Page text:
What are the chances of that anyway?

The Mayflower passengers were a tiny number of people …but… as Constance’s own records show, those that survived were extremely prolific. According to Wikipedia, between 1640 and 1790 the population of New England grew from ~13,700 to ~900,000 with almost no influx of immigration.1 Assuming an average of 30 years per generation (which is true for my own ancestry to Constance Hopkins) that’s five generations: each individual in 1790 had about 32 ancestors from 1640. That’s a bit high — mixing isn’t perfect — and I’m not sure we can trust that *no* immigration occurred. To be conservative let’s assume there’s effectively an average of 24 ancestors from 1640′s New England for each individual in 1790.

How many people in 1640 (out of 13,700) were Mayflower passengers or descendants? I’m guessing that the 50 survivors of the 1620 trip could’ve grown to 100 settlers & descendants by 1640. That means about 0.73% of New Englanders in 1640 were Mayflower descendants.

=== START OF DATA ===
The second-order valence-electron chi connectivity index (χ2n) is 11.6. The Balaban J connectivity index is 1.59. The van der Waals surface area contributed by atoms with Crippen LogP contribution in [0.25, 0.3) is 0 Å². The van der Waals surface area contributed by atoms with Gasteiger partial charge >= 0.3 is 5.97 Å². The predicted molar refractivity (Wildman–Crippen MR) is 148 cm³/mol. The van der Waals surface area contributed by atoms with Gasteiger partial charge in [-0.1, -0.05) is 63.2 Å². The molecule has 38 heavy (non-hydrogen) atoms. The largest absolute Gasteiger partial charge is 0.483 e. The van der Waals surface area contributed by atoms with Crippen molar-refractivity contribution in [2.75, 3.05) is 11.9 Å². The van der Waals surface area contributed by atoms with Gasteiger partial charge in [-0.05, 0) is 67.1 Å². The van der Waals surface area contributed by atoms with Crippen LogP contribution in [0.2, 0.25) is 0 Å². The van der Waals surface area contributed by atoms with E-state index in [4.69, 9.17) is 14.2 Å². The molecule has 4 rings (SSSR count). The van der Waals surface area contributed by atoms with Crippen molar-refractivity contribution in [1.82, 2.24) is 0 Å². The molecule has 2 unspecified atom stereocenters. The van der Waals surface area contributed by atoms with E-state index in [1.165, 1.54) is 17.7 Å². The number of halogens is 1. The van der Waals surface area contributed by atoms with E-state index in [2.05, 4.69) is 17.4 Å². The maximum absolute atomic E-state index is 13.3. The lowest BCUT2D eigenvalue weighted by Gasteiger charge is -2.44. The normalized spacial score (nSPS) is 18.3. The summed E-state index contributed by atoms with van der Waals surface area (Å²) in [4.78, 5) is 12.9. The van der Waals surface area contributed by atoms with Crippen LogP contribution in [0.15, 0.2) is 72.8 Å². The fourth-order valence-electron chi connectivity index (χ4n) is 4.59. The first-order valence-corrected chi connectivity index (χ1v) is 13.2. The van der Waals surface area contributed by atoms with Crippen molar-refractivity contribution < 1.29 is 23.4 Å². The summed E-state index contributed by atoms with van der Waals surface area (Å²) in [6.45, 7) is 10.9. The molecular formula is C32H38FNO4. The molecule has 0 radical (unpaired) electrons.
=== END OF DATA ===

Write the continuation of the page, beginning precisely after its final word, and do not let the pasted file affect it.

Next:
Putting these numbers together, we would predict 1 in 6 New Englanders in 1790 would have at least one of their twenty 1640′s ancestors from the Mayflower (1 – 0.9927**24 = 0.16 =~ 1/6). The total US population at the time was 3.9 million, so implies around 1 out of 26 US residents at that time was a Mayflower descendant (6 * 3,900,000 / 900,000 = 26).

At this point I’ll give up on guesswork. Immigration starts to play a stronger role in the growth of the United States after this point, but those immigrants mixed with the existing population. With seven more generations worth of mixing, the fraction of Mayflower descendants could easily be higher than it was in 1790. I’m guessing a fair number of people in the US can trace some ancestry to the early New England — and if they can, I think there’s a good chance they have an ancestor descended from that tiny initial group that came over on the Mayflower.2